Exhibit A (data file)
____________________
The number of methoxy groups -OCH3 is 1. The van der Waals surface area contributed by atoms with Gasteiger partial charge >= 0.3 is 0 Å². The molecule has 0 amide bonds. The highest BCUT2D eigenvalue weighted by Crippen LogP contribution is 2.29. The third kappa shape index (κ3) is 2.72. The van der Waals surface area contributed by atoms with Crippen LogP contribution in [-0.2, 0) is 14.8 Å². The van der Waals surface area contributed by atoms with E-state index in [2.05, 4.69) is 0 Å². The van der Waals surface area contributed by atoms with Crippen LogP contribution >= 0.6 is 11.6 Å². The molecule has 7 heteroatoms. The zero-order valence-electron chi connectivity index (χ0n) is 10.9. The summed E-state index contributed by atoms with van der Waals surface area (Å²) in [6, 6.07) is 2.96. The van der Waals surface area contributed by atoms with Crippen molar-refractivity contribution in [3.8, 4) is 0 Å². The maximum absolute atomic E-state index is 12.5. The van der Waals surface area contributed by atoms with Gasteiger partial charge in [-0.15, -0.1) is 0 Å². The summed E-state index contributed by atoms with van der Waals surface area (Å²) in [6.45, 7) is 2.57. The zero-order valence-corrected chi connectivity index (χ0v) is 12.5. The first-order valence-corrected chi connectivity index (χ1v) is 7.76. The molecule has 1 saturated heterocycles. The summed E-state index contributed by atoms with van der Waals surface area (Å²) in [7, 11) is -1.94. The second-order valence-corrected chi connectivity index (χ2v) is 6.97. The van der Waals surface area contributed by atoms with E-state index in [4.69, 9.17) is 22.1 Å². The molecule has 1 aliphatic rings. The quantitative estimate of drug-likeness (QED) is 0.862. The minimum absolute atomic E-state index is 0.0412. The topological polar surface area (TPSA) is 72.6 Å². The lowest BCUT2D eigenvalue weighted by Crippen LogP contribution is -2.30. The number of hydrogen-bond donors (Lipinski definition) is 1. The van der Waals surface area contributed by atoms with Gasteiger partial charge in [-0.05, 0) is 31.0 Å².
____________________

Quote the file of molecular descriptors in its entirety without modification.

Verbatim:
The number of methoxy groups -OCH3 is 1. The van der Waals surface area contributed by atoms with Gasteiger partial charge >= 0.3 is 0 Å². The molecule has 0 amide bonds. The highest BCUT2D eigenvalue weighted by Crippen LogP contribution is 2.29. The third kappa shape index (κ3) is 2.72. The van der Waals surface area contributed by atoms with Crippen LogP contribution in [-0.2, 0) is 14.8 Å². The van der Waals surface area contributed by atoms with E-state index in [2.05, 4.69) is 0 Å². The van der Waals surface area contributed by atoms with Crippen LogP contribution >= 0.6 is 11.6 Å². The molecule has 7 heteroatoms. The zero-order valence-electron chi connectivity index (χ0n) is 10.9. The summed E-state index contributed by atoms with van der Waals surface area (Å²) in [6, 6.07) is 2.96. The van der Waals surface area contributed by atoms with Crippen molar-refractivity contribution in [3.8, 4) is 0 Å². The maximum absolute atomic E-state index is 12.5. The van der Waals surface area contributed by atoms with Gasteiger partial charge in [-0.15, -0.1) is 0 Å². The summed E-state index contributed by atoms with van der Waals surface area (Å²) in [6.45, 7) is 2.57. The zero-order valence-corrected chi connectivity index (χ0v) is 12.5. The first-order valence-corrected chi connectivity index (χ1v) is 7.76. The molecule has 1 saturated heterocycles. The summed E-state index contributed by atoms with van der Waals surface area (Å²) in [7, 11) is -1.94. The second-order valence-corrected chi connectivity index (χ2v) is 6.97. The van der Waals surface area contributed by atoms with E-state index in [4.69, 9.17) is 22.1 Å². The molecule has 1 aliphatic rings. The quantitative estimate of drug-likeness (QED) is 0.862. The minimum absolute atomic E-state index is 0.0412. The topological polar surface area (TPSA) is 72.6 Å². The lowest BCUT2D eigenvalue weighted by Crippen LogP contribution is -2.30. The number of hydrogen-bond donors (Lipinski definition) is 1. The van der Waals surface area contributed by atoms with Gasteiger partial charge in [-0.05, 0) is 31.0 Å².